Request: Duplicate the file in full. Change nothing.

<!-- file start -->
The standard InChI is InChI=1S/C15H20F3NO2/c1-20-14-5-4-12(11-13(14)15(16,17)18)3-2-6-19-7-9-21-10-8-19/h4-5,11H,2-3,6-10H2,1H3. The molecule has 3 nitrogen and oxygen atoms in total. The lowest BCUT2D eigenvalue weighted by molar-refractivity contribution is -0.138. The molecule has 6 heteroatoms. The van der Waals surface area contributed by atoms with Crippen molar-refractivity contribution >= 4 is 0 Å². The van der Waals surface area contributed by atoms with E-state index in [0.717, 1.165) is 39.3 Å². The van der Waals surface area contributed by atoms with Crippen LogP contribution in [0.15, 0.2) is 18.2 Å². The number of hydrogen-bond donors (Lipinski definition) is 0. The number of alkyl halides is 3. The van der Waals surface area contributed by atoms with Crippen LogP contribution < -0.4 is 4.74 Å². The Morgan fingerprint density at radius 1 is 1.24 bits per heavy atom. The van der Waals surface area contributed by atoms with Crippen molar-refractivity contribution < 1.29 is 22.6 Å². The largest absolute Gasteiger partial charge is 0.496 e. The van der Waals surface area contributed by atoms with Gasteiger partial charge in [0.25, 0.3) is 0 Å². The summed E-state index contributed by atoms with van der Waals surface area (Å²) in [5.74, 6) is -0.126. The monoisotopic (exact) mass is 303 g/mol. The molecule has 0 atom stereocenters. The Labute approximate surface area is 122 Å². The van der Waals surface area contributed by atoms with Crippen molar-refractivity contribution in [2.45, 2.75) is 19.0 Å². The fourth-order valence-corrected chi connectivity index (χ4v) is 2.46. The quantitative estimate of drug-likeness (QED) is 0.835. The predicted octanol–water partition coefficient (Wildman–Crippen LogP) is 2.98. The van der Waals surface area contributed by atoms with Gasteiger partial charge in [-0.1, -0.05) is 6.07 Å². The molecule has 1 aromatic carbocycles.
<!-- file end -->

The standard InChI is InChI=1S/C15H20F3NO2/c1-20-14-5-4-12(11-13(14)15(16,17)18)3-2-6-19-7-9-21-10-8-19/h4-5,11H,2-3,6-10H2,1H3. The molecule has 3 nitrogen and oxygen atoms in total. The lowest BCUT2D eigenvalue weighted by molar-refractivity contribution is -0.138. The molecule has 6 heteroatoms. The van der Waals surface area contributed by atoms with Crippen molar-refractivity contribution >= 4 is 0 Å². The van der Waals surface area contributed by atoms with E-state index in [0.717, 1.165) is 39.3 Å². The van der Waals surface area contributed by atoms with Crippen LogP contribution in [0.15, 0.2) is 18.2 Å². The number of hydrogen-bond donors (Lipinski definition) is 0. The number of alkyl halides is 3. The van der Waals surface area contributed by atoms with Crippen LogP contribution < -0.4 is 4.74 Å². The Morgan fingerprint density at radius 1 is 1.24 bits per heavy atom. The van der Waals surface area contributed by atoms with Crippen molar-refractivity contribution < 1.29 is 22.6 Å². The largest absolute Gasteiger partial charge is 0.496 e. The van der Waals surface area contributed by atoms with Gasteiger partial charge in [0.25, 0.3) is 0 Å². The summed E-state index contributed by atoms with van der Waals surface area (Å²) in [5.74, 6) is -0.126. The monoisotopic (exact) mass is 303 g/mol. The molecule has 0 atom stereocenters. The Labute approximate surface area is 122 Å². The van der Waals surface area contributed by atoms with Crippen molar-refractivity contribution in [2.45, 2.75) is 19.0 Å². The fourth-order valence-corrected chi connectivity index (χ4v) is 2.46. The quantitative estimate of drug-likeness (QED) is 0.835. The predicted octanol–water partition coefficient (Wildman–Crippen LogP) is 2.98. The van der Waals surface area contributed by atoms with Gasteiger partial charge in [-0.1, -0.05) is 6.07 Å². The molecule has 1 aromatic carbocycles.